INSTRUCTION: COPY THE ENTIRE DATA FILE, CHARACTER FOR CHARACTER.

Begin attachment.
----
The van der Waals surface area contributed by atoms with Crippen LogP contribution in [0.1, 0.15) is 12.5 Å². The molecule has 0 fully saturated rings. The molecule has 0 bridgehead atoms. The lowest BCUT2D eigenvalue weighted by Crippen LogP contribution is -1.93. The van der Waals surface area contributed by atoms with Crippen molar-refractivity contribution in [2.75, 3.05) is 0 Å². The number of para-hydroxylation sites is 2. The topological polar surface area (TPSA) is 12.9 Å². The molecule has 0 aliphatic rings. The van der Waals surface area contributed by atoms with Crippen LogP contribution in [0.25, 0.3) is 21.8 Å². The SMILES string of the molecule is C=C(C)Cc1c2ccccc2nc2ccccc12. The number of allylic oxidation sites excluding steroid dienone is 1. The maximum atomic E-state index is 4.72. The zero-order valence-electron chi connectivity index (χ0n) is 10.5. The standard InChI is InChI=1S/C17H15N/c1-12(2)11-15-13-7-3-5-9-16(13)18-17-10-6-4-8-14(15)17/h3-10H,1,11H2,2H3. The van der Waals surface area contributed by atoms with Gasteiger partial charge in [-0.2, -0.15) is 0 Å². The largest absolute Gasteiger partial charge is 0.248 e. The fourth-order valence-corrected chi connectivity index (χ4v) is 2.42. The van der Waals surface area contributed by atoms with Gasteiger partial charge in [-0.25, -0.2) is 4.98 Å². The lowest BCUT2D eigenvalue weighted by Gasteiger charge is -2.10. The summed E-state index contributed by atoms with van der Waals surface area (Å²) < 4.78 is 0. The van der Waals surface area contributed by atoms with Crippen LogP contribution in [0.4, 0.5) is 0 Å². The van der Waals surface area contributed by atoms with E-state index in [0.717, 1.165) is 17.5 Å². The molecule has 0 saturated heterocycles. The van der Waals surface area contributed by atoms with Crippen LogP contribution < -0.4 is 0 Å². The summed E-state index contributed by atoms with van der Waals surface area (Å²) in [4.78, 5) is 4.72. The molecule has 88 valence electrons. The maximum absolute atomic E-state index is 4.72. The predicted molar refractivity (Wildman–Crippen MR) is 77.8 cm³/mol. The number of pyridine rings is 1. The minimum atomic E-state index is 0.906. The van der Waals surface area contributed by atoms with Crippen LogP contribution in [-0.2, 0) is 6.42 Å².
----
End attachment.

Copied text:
The van der Waals surface area contributed by atoms with Crippen LogP contribution in [0.1, 0.15) is 12.5 Å². The molecule has 0 fully saturated rings. The molecule has 0 bridgehead atoms. The lowest BCUT2D eigenvalue weighted by Crippen LogP contribution is -1.93. The van der Waals surface area contributed by atoms with Crippen molar-refractivity contribution in [2.75, 3.05) is 0 Å². The number of para-hydroxylation sites is 2. The topological polar surface area (TPSA) is 12.9 Å². The molecule has 0 aliphatic rings. The van der Waals surface area contributed by atoms with Crippen LogP contribution in [0.25, 0.3) is 21.8 Å². The SMILES string of the molecule is C=C(C)Cc1c2ccccc2nc2ccccc12. The number of allylic oxidation sites excluding steroid dienone is 1. The maximum atomic E-state index is 4.72. The zero-order valence-electron chi connectivity index (χ0n) is 10.5. The standard InChI is InChI=1S/C17H15N/c1-12(2)11-15-13-7-3-5-9-16(13)18-17-10-6-4-8-14(15)17/h3-10H,1,11H2,2H3. The van der Waals surface area contributed by atoms with Gasteiger partial charge in [-0.2, -0.15) is 0 Å². The largest absolute Gasteiger partial charge is 0.248 e. The fourth-order valence-corrected chi connectivity index (χ4v) is 2.42. The van der Waals surface area contributed by atoms with Gasteiger partial charge in [-0.25, -0.2) is 4.98 Å². The lowest BCUT2D eigenvalue weighted by Gasteiger charge is -2.10. The summed E-state index contributed by atoms with van der Waals surface area (Å²) < 4.78 is 0. The van der Waals surface area contributed by atoms with Crippen LogP contribution in [0.4, 0.5) is 0 Å². The van der Waals surface area contributed by atoms with E-state index in [0.717, 1.165) is 17.5 Å². The molecule has 0 saturated heterocycles. The van der Waals surface area contributed by atoms with Crippen LogP contribution < -0.4 is 0 Å². The summed E-state index contributed by atoms with van der Waals surface area (Å²) in [4.78, 5) is 4.72. The molecule has 88 valence electrons. The maximum absolute atomic E-state index is 4.72. The predicted molar refractivity (Wildman–Crippen MR) is 77.8 cm³/mol. The number of pyridine rings is 1. The minimum atomic E-state index is 0.906. The van der Waals surface area contributed by atoms with Crippen LogP contribution in [-0.2, 0) is 6.42 Å².